The Internet of Things (IoT) market has come a long way and matured considerably over the past year. It’s a great achievement because businesses were just starting to learn about this technology and speculating about its benefits just two years ago.
In 2016, enterprises really started to understand the benefits of IoT and this year IoT scaled without the knowledge of most of the workforce. According to Forester Research, this technology will essentially provide the foundation to build future customer value.
As a result, in 2018, we will probably see IoT move to the edge and grow more prominent along with specialized IoT platforms. While security will continue to be a major concern across industries, it’s not expected to impact IoT adoption.
To get a sense of what’s really in store for the IoT market in 2018, let’s take a look at the top five trends and predictions for the new year.
1. New European Guidelines Will Drive the Commercialization of IoT Data
According to Forester, about 45% of US-based enterprises that make decisions based on data and analytics are already commercializing their data. But across the pond, the numbers are much lower with only 38% of German companies and 35% of French enterprises currently doing the same.
This lag between the two continents hasn’t gone unnoticed. In 2018, the European Commission is expected to issue new guidelines to encourage the use of advanced technology to boost the data economy.
The General Data Protection Regulation (GDPR) slowed things down in this space in 2017, but the European data economy directive is now expected to promote the exchange of data and insights.
2. The Deployment of Edge Solutions Will Be Accelerated by Key Use Cases
Business processes supported by IoT mostly occur in the cloud or in on-premises data centers. But that’s about to change as businesses demand the deployment of business processes requiring local data analysis close to the source that enables these processes.
These smart devices on the edge can act locally based on the data that they generate and only leverage the cloud for the following:
For the most part, the impact of IoT on businesses will depend on the insights that can be derived from analytics and the business outcomes that can be achieved. These outcomes can be divided into three categories with each one having their own set of use cases:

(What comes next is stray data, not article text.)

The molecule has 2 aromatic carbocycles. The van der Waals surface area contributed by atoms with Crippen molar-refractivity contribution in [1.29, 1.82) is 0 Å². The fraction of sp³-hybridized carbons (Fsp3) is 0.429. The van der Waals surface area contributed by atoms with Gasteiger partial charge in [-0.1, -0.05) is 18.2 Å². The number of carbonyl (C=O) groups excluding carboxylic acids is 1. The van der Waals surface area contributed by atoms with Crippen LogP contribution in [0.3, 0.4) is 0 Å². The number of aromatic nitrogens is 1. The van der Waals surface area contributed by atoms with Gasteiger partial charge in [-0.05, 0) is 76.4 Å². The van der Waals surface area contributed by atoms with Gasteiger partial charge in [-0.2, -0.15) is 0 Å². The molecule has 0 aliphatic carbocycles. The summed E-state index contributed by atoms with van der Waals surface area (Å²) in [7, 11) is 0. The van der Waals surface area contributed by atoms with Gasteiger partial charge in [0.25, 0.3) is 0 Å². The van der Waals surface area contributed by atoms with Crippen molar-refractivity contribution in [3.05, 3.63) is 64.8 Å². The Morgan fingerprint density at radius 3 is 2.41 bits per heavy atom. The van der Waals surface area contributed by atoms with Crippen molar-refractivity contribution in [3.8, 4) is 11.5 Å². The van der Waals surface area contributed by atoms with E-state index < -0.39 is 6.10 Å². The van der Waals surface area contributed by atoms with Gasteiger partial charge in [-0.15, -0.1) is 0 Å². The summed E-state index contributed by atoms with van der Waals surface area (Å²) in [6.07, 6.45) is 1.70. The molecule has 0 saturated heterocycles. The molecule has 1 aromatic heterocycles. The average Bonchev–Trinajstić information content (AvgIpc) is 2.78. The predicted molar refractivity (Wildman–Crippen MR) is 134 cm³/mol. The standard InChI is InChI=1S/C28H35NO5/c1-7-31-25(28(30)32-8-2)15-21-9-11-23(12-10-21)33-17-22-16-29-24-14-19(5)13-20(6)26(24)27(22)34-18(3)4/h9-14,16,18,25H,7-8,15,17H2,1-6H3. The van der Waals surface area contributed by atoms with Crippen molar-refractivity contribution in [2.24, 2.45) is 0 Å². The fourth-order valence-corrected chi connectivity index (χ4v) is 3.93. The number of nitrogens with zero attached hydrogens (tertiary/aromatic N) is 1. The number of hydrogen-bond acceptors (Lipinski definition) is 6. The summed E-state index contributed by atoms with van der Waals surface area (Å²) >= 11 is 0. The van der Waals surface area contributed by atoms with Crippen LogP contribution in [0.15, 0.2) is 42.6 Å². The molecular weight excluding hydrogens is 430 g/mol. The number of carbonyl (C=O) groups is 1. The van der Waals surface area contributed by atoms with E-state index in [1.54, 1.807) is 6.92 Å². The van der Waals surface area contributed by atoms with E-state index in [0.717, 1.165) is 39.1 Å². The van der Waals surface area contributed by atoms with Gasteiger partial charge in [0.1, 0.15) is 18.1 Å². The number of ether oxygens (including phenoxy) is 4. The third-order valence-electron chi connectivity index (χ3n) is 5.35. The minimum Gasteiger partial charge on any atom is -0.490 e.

- Consumer use cases to leverage third-party connected data to supplement enterprise offerings
- Design use cases to develop better-connected offerings to enhance customer engagement
- Operation use cases to create new efficiencies, improved business processes, and enhanced customer experiences
3. 2018 Won’t Be the Year of Blockchain-Based IoT
The new year will see mobile phones surpassed in number by IoT devices. At the end of last year, there were approximately 400 million IoT devices with cellular connections, by 2022 that number is expected to rise to 18 billion.
Blockchain-based IoT adoption is predicted to rise to 5%, but it’s far from ready for large-scale deployments. This is because we still haven’t come up with the right formula that can ensure seamless integration (with the existing technology), reliability, and stability.
4. Healthcare IoT Will Be a Huge Target for Attacks in 2018
According to Kaspersky Lab, the healthcare industry will be significantly vulnerable to attacks in the new year. As the industry strives to get better connected by incorporating more smart devices into their infrastructure, they will also need to find innovative ways to keep it protected.
These attacks are expected to target medical equipment for extortion and malicious disruption. There will also be more attacks focused on stealing patient data.
The WannaCry ransomware attack showed us how easy it was to bring the industry down to its knees, so it’s quite disconcerting to expect more of the same in 2018.
5. The End of 3G-Driven IoT Deployments
At present, cellular connectivity is a popular option for agricultural and industrial IoT deployments. But next year, these smart devices will stop relying on 3G connectivity and transition to technologies like Cat-M1 and 5G.
According to the Ericsson Mobility Report, LTE will be a dominant force in all IoT deployments, reaching 5.5 billion subscriptions by the end of 2023. So it’s safe to conclude that IoT implementations in the new year will be increasingly LTE-based and 2018 will be the year that Cat-M1 gets to scale.